Wednesday, September 21, 2011

Where Did the Cretaceous Birds Go?

As evidence continues to pile up supporting the theropod dinosaur-to-bird transition, the question has arisen: where did all of the Cretaceous birds that did not give rise to modern birds go?  Science Daily has this report:
Now a team of paleontologists led by Yale researcher Nicholas Longrich has provided clear evidence that many primitive bird species survived right up until the time of the meteorite impact. They identified and dated a large collection of bird fossils representing a range of different species, many of which were alive within 300,000 years of the impact.
"This proves that these species went extinct very abruptly, in terms of geological time scales," said Longrich. The study appears the week of Sept. 19 in the journal Proceedings of the National Academy of Sciences.
Aside: the next time I see a scientist use the word “prove” I am going to strangle them. Scientists don't prove anything. They provide support for a hypothesis or they reject a hypothesis.  Onward.  The common consensus about the dinosaur extinction is that it was, in large part, caused by a huge meteorite that fell to earth toward the end of the Cretaceous in the Yucatan Peninsula.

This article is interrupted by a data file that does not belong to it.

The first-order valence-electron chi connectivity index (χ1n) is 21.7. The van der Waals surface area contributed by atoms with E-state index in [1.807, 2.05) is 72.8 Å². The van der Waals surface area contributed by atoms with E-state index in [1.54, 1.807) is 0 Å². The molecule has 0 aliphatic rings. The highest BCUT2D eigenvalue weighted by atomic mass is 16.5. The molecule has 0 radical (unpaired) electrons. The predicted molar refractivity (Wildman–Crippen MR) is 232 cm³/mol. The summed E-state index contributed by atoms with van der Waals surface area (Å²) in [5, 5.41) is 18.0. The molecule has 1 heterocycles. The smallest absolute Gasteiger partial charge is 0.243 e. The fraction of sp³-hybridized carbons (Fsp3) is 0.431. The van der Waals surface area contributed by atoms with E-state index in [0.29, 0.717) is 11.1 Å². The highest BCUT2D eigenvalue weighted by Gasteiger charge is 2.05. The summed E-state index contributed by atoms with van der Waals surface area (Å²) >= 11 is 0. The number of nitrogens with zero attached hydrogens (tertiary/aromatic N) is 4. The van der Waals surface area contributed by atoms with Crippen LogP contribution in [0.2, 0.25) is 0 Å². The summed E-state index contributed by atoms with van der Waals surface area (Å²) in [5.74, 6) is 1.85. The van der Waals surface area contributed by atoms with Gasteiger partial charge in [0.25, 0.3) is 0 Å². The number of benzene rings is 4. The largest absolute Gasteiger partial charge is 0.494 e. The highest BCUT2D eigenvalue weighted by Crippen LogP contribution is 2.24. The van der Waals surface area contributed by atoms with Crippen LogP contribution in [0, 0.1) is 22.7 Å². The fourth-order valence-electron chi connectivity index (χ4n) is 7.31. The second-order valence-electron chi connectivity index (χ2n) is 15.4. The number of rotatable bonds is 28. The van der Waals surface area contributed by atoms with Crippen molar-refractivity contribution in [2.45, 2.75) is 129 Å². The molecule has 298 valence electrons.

The crater reflecting this impact is 110 miles across and, while it probably wasn't the entire cause of the dinosaur extinction, it wiped out a good chunk of 'em.The article continues:
Yet modern birds are very different from those that existed during the late Cretaceous, Longrich said. For instance, today's birds have developed a much wider range of specialized features and behaviors, from penguins to hummingbirds to flamingoes, while the primitive birds would have occupied a narrower range of ecological niches. "The basic bird design was in place, but all of the specialized features developed after the mass extinction, when birds sort of re-evolved with all the diversity they display today," Longrich said. "It's similar to what happened with mammals after the age of the dinosaurs."
Another piece of the puzzle!

1 comment:

  1. Aside: the next time I see a scientist use the word “prove” I am going to strangle them.

    I know! Very frustrating. Although I would convert the capital sentence to something involving hard labor at a keyboard and required reading of basic concepts in philosophy of science. :-)